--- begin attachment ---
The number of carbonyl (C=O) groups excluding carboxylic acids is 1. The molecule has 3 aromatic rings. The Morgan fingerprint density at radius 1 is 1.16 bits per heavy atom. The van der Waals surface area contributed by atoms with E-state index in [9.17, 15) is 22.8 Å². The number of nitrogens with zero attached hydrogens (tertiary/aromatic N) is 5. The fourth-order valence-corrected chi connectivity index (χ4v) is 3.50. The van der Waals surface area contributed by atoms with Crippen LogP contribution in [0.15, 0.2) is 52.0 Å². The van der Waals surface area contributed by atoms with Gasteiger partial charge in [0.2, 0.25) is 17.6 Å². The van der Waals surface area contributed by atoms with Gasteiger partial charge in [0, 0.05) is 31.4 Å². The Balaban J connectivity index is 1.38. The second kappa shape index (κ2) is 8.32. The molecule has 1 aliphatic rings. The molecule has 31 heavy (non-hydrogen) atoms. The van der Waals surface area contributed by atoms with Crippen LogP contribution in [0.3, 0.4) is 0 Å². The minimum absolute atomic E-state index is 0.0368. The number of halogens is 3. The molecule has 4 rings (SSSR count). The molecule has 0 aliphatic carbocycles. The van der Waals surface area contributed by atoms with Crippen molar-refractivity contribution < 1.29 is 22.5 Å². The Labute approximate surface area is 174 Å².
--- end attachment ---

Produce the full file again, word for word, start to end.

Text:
The number of carbonyl (C=O) groups excluding carboxylic acids is 1. The molecule has 3 aromatic rings. The Morgan fingerprint density at radius 1 is 1.16 bits per heavy atom. The van der Waals surface area contributed by atoms with E-state index in [9.17, 15) is 22.8 Å². The number of nitrogens with zero attached hydrogens (tertiary/aromatic N) is 5. The fourth-order valence-corrected chi connectivity index (χ4v) is 3.50. The van der Waals surface area contributed by atoms with Crippen LogP contribution in [0.15, 0.2) is 52.0 Å². The van der Waals surface area contributed by atoms with Gasteiger partial charge in [0.2, 0.25) is 17.6 Å². The van der Waals surface area contributed by atoms with Gasteiger partial charge in [0, 0.05) is 31.4 Å². The Balaban J connectivity index is 1.38. The second kappa shape index (κ2) is 8.32. The molecule has 1 aliphatic rings. The molecule has 31 heavy (non-hydrogen) atoms. The van der Waals surface area contributed by atoms with Crippen LogP contribution in [0.3, 0.4) is 0 Å². The minimum absolute atomic E-state index is 0.0368. The number of halogens is 3. The molecule has 4 rings (SSSR count). The molecule has 0 aliphatic carbocycles. The van der Waals surface area contributed by atoms with Crippen molar-refractivity contribution < 1.29 is 22.5 Å². The Labute approximate surface area is 174 Å².